WHEN AN ARTIST so thoroughly changes the rules that she makes it hard to remember what it was like before she was on the scene, it’s safe to say that she can be called “definitive.” With her third album, Mama’s Gun, Motown artist ERYKAH BADU is again defining the highest creative potential of music. Erykah Badu fuses the jazz, R&B and hip-hop influences of a lifetime, and does so not only with her voice, but with many talents: writing, producing, directing, poetry, dance, drama, and visual art.
The leadoff single from the album, “Bag Lady,” and her self-directed video clip have returned her to the No.1 position in sales and airplay in advance of the album release, serving notice that Erykah would not miss clearing the bar that she herself raised. Deeply spiritual and rhythmically banging, uplifting yet grounded, sensitive and sensual, it’s one more example of the multi-faceted expression we value in her. To her fans, peers, and even to numerous of her own artistic idols, Badu is a new icon because her work has proven not merely entertaining, but empowering.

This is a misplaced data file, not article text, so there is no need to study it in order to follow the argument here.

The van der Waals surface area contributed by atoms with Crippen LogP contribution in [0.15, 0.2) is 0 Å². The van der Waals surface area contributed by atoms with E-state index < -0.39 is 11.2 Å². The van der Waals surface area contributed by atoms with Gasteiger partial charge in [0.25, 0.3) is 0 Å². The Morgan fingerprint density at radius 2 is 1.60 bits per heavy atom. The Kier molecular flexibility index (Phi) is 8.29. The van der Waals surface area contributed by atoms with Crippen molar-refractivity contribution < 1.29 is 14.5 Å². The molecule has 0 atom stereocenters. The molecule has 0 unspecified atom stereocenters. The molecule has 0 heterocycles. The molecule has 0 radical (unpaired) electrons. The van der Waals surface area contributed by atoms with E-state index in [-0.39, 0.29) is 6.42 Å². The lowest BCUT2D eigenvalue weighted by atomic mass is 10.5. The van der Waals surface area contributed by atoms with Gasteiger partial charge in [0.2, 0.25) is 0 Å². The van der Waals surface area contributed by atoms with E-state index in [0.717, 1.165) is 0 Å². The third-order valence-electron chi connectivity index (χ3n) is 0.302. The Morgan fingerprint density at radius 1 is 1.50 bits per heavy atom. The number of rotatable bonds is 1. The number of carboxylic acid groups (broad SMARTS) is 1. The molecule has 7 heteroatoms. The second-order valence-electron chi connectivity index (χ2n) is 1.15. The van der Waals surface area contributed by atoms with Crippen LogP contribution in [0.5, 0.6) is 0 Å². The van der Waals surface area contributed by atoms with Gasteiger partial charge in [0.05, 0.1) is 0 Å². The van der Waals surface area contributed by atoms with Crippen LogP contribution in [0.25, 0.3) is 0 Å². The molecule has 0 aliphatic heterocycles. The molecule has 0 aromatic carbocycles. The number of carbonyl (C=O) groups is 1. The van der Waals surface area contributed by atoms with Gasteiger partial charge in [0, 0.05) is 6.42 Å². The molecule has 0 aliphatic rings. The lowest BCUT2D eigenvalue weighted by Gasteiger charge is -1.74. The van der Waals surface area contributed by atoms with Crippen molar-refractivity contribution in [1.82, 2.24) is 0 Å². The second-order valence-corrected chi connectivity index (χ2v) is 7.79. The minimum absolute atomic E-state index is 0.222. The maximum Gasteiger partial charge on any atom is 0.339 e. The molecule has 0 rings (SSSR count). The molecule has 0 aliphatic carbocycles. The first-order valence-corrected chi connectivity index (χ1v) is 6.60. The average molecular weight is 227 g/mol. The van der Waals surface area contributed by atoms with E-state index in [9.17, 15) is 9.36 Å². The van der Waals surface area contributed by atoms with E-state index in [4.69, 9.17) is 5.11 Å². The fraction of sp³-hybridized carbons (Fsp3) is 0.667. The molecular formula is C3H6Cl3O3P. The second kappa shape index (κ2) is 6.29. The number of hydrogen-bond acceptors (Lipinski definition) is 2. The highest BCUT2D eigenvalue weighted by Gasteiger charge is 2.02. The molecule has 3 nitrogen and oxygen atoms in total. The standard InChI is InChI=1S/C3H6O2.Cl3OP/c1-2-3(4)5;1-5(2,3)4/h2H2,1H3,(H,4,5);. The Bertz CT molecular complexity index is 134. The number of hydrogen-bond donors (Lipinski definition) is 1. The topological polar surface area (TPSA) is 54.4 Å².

Badu’s debut album, Baduizm (Kedar/Universal, 1997), was both a personal triumph and a landmark for R&B: entering the national album chart at No. 2, it was the highest debut of a new female artist to that date, and it heralded a talent that was fully-formed and mature, yet obviously destined to grow even more. “While writing and creating this music, I continued to build myself as a person, as a woman and as an African-American,” Badu said that year. “I wanted to share these experiences with everyone.” Her love of creativity and her belief in herself were palpable, and these qualities proved to be every bit as irresistibly magnetic as the hit songs that came off the album one by one.